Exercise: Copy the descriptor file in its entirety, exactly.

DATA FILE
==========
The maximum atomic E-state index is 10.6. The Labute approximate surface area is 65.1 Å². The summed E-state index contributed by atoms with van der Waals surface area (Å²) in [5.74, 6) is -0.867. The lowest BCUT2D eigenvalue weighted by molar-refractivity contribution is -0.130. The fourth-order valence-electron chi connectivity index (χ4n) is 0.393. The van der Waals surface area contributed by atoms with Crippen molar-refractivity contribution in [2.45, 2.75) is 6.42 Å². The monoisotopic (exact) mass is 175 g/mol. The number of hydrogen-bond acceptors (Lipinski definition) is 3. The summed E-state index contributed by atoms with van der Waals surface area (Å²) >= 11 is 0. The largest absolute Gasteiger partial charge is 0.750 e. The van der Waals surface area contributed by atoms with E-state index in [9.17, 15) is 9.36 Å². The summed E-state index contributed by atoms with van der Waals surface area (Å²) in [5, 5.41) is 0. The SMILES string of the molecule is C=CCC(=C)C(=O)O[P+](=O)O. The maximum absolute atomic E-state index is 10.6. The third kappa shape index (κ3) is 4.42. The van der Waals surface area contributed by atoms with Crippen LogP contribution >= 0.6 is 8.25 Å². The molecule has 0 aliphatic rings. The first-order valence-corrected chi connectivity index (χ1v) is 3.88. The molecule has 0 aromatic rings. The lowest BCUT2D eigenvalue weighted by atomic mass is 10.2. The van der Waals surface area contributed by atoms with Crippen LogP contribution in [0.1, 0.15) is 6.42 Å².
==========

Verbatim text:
The maximum atomic E-state index is 10.6. The Labute approximate surface area is 65.1 Å². The summed E-state index contributed by atoms with van der Waals surface area (Å²) in [5.74, 6) is -0.867. The lowest BCUT2D eigenvalue weighted by molar-refractivity contribution is -0.130. The fourth-order valence-electron chi connectivity index (χ4n) is 0.393. The van der Waals surface area contributed by atoms with Crippen molar-refractivity contribution in [2.45, 2.75) is 6.42 Å². The monoisotopic (exact) mass is 175 g/mol. The number of hydrogen-bond acceptors (Lipinski definition) is 3. The summed E-state index contributed by atoms with van der Waals surface area (Å²) >= 11 is 0. The largest absolute Gasteiger partial charge is 0.750 e. The van der Waals surface area contributed by atoms with E-state index in [9.17, 15) is 9.36 Å². The summed E-state index contributed by atoms with van der Waals surface area (Å²) in [5, 5.41) is 0. The SMILES string of the molecule is C=CCC(=C)C(=O)O[P+](=O)O. The maximum absolute atomic E-state index is 10.6. The third kappa shape index (κ3) is 4.42. The van der Waals surface area contributed by atoms with Crippen LogP contribution >= 0.6 is 8.25 Å². The molecule has 0 aliphatic rings. The first-order valence-corrected chi connectivity index (χ1v) is 3.88. The molecule has 0 aromatic rings. The lowest BCUT2D eigenvalue weighted by atomic mass is 10.2. The van der Waals surface area contributed by atoms with Crippen LogP contribution in [0.1, 0.15) is 6.42 Å².